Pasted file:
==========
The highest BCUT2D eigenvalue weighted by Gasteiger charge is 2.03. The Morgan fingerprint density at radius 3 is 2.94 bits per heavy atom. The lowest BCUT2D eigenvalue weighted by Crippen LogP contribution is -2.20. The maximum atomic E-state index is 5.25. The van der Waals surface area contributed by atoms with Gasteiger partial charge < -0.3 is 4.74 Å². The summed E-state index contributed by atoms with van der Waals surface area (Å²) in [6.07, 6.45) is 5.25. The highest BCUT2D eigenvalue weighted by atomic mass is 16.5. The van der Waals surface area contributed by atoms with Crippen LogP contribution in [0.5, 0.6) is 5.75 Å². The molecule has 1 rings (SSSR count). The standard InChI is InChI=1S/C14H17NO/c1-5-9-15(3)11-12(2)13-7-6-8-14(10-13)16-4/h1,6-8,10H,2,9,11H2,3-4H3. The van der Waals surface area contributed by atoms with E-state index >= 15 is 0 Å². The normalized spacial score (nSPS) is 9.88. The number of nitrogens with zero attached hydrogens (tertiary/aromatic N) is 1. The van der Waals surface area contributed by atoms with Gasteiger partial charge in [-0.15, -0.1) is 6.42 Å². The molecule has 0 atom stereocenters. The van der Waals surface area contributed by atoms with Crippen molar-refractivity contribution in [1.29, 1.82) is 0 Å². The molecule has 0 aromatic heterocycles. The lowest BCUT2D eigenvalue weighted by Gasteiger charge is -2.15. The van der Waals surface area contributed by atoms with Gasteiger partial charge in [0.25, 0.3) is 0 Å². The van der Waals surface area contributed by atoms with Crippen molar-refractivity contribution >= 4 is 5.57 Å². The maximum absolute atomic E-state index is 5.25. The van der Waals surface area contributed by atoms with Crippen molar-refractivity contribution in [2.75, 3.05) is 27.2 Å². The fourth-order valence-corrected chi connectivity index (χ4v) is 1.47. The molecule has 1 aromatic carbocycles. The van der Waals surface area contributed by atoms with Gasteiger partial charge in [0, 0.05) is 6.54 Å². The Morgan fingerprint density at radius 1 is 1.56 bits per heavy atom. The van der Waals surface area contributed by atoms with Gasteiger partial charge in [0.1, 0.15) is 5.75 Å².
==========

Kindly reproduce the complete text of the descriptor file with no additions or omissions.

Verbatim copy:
The highest BCUT2D eigenvalue weighted by Gasteiger charge is 2.03. The Morgan fingerprint density at radius 3 is 2.94 bits per heavy atom. The lowest BCUT2D eigenvalue weighted by Crippen LogP contribution is -2.20. The maximum atomic E-state index is 5.25. The van der Waals surface area contributed by atoms with Gasteiger partial charge < -0.3 is 4.74 Å². The summed E-state index contributed by atoms with van der Waals surface area (Å²) in [6.07, 6.45) is 5.25. The highest BCUT2D eigenvalue weighted by atomic mass is 16.5. The van der Waals surface area contributed by atoms with Crippen LogP contribution in [0.5, 0.6) is 5.75 Å². The molecule has 1 rings (SSSR count). The standard InChI is InChI=1S/C14H17NO/c1-5-9-15(3)11-12(2)13-7-6-8-14(10-13)16-4/h1,6-8,10H,2,9,11H2,3-4H3. The van der Waals surface area contributed by atoms with E-state index >= 15 is 0 Å². The normalized spacial score (nSPS) is 9.88. The number of nitrogens with zero attached hydrogens (tertiary/aromatic N) is 1. The van der Waals surface area contributed by atoms with Gasteiger partial charge in [-0.15, -0.1) is 6.42 Å². The molecule has 0 atom stereocenters. The van der Waals surface area contributed by atoms with Crippen molar-refractivity contribution in [1.29, 1.82) is 0 Å². The molecule has 0 aromatic heterocycles. The lowest BCUT2D eigenvalue weighted by Gasteiger charge is -2.15. The van der Waals surface area contributed by atoms with Gasteiger partial charge in [0.25, 0.3) is 0 Å². The van der Waals surface area contributed by atoms with Crippen molar-refractivity contribution >= 4 is 5.57 Å². The maximum absolute atomic E-state index is 5.25. The van der Waals surface area contributed by atoms with Crippen molar-refractivity contribution in [2.75, 3.05) is 27.2 Å². The fourth-order valence-corrected chi connectivity index (χ4v) is 1.47. The molecule has 1 aromatic carbocycles. The van der Waals surface area contributed by atoms with Gasteiger partial charge in [0, 0.05) is 6.54 Å². The Morgan fingerprint density at radius 1 is 1.56 bits per heavy atom. The van der Waals surface area contributed by atoms with Gasteiger partial charge in [0.1, 0.15) is 5.75 Å².